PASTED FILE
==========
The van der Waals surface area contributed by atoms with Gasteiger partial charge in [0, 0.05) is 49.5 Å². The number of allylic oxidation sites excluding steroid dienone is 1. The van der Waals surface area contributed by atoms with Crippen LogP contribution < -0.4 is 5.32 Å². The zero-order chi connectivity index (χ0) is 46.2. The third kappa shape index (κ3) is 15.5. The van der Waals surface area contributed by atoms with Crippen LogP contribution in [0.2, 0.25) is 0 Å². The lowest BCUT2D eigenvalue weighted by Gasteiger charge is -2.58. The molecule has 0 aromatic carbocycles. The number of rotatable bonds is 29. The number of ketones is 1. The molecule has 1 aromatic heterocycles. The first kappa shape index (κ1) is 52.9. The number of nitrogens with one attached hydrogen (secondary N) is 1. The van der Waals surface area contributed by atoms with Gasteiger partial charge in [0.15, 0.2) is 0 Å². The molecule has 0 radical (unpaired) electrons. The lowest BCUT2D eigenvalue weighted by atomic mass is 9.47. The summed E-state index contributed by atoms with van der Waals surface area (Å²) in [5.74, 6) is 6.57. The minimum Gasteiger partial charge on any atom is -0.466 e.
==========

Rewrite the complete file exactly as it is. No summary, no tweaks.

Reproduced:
The van der Waals surface area contributed by atoms with Gasteiger partial charge in [0, 0.05) is 49.5 Å². The number of allylic oxidation sites excluding steroid dienone is 1. The van der Waals surface area contributed by atoms with Crippen LogP contribution < -0.4 is 5.32 Å². The zero-order chi connectivity index (χ0) is 46.2. The third kappa shape index (κ3) is 15.5. The van der Waals surface area contributed by atoms with Crippen LogP contribution in [0.2, 0.25) is 0 Å². The lowest BCUT2D eigenvalue weighted by Gasteiger charge is -2.58. The molecule has 0 aromatic carbocycles. The number of rotatable bonds is 29. The number of ketones is 1. The molecule has 1 aromatic heterocycles. The first kappa shape index (κ1) is 52.9. The number of nitrogens with one attached hydrogen (secondary N) is 1. The van der Waals surface area contributed by atoms with Gasteiger partial charge in [0.15, 0.2) is 0 Å². The molecule has 0 radical (unpaired) electrons. The lowest BCUT2D eigenvalue weighted by atomic mass is 9.47. The summed E-state index contributed by atoms with van der Waals surface area (Å²) in [5.74, 6) is 6.57. The minimum Gasteiger partial charge on any atom is -0.466 e.